NEDLAC is a consultation chamber, and government is not obliged to wait for NEDLAC to reach a consensus on a particular issue before proceeding. We believe that while every effort should be made to reach consensus at NEDLAC, this issue is too important to allow for any further delay.
3. Wage Subsidy Success Stories
I will also visit factories and businesses in the Western Cape where the DA government’s Wage and Skills Programme is already succeeding, with hundreds of young people being hired in new jobs, backed by a provincial government subsidy. We call upon national government to release the R5 billion budgeted for this purpose to the Western Cape so that we can demonstrate how well it is working.
This will highlight how much more successful the programme could be if it was implemented nationally, and how hollow COSATU’s arguments are in opposition to the proposal.
4. The Parliamentary Platform
The DA’s team in Parliament will use every parliamentary mechanism available to pressurise the government and hold it to account for the commitment made in President Zuma’s 2009 State of the Nation Address that the Youth Wage Subsidy would be implemented in 2010.
Firstly, we will call for a debate on the Youth Wage Subsidy for a sitting immediately after the budget process has been concluded.
Secondly, we will submit an urgent oral question on this matter to President Zuma at the earliest possible opportunity to do so.
Thirdly, we will request the Chairpersons of the Finance Portfolio Committee and the Labour Portfolio Committee to call Zwelinzima Vavi before the two committees to engage him on his concerns about the effects of the Wage Subsidy on the age of the workforce.
Fourthly, we will table an amendment to the tax laws in the Standing Committee of Finance to include money to fund the youth wage subsidy. The Money Bills Amendment Act allows Parliament’s Finance and Appropriations committees to amend the national budget or any other money bill. We will propose in committee that the Pay as You Earn (PAYE) tax loss to fund the first year’s subsidy (which should not exceed R1,6bn) should come from the R5,7bn contingency reserve budgeted for this year.
5. Public Education Campaign
A representative poll conducted in recent weeks by the DA, revealed that 88% of respondents do not know what the Youth Wage Subsidy is.
When the Youth Wage Subsidy concept was explained to them -
- 67.4% of respondents think the Youth Wage Subsidy will lead to more employment’
- 6.3% think it will increase unemployment,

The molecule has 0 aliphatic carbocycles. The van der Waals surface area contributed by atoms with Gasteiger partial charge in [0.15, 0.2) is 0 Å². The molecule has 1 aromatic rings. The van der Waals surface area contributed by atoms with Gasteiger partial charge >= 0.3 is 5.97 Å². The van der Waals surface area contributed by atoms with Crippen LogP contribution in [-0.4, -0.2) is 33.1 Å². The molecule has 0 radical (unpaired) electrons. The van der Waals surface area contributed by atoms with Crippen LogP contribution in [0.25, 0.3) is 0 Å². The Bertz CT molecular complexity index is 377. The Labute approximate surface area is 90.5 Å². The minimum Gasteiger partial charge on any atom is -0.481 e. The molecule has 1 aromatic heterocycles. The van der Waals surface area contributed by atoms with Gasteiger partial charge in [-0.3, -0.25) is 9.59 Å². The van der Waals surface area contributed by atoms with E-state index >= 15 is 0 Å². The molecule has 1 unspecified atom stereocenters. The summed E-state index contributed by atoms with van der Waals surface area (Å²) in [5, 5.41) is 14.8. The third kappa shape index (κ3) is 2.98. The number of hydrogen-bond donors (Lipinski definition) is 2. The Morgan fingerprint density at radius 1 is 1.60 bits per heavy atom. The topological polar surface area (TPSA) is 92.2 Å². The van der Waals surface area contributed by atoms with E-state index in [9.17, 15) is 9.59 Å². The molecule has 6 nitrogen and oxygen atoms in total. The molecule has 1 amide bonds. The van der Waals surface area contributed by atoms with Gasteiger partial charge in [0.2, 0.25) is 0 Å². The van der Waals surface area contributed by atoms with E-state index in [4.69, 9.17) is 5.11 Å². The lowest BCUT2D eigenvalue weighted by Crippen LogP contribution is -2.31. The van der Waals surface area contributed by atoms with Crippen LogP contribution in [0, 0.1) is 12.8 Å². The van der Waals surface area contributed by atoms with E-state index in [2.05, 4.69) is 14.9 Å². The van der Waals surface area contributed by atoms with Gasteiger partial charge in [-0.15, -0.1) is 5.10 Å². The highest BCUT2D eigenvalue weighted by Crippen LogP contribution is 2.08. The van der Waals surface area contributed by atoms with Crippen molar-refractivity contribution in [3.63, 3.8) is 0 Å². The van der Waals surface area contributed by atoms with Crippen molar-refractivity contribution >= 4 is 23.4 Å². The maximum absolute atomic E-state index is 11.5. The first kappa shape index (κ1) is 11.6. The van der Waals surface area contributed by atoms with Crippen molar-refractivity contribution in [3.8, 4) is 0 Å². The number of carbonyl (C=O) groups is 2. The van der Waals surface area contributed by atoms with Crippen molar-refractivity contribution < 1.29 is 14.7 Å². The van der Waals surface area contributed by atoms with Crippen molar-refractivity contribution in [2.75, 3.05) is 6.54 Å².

- 14% think it will make no difference and,
- 12.3% don’t have an opinion.
This highlights the need for an extensive public education campaign to inform the public of the benefits of the wage subsidy programme.
To this end, the DA will in the coming weeks be contacting millions of South Africans by:
- distributing more than three million pamphlets around South Africa,
- sending out SMSes to more than 250 000 people,
- sending informative emails to more than 300 000 people,
- holding public information events around the country,
- meeting with civil society groups, academics, economists and other labour federations to build momentum for the wage subsidy programme,
- running an online campaign using social media and the DA’s Youth Wage Subsidy website, www.youthwagesubsidynow.org.
6. Provincial Campaigns
Our structures in all the provinces will drive provincial campaigns to implement programmes similar to the Western Cape’s version of a wage subsidy, the Wage and Skills Programme.
The DA’s public representatives in the Provincial Legislatures will table motions and private members’ legislation to this effect, and will organize public events to build momentum behind these efforts.
This week the DA is more resolute than ever. We will stand side by side with the unemployed and will defend their right to access the economy and get a fair chance to build a better future for themselves and their families.
We repeat our call for COSATU to drop its indefensible opposition to this job creation initiative that is sensible, proven and affordable.
We are doubling our efforts, and we will mobilise all South Africans behind our call for a Youth Wage Subsidy Now!
Pierre-Charl du Preez
Spokesperson in the DA Leader’s Office
084 251 0633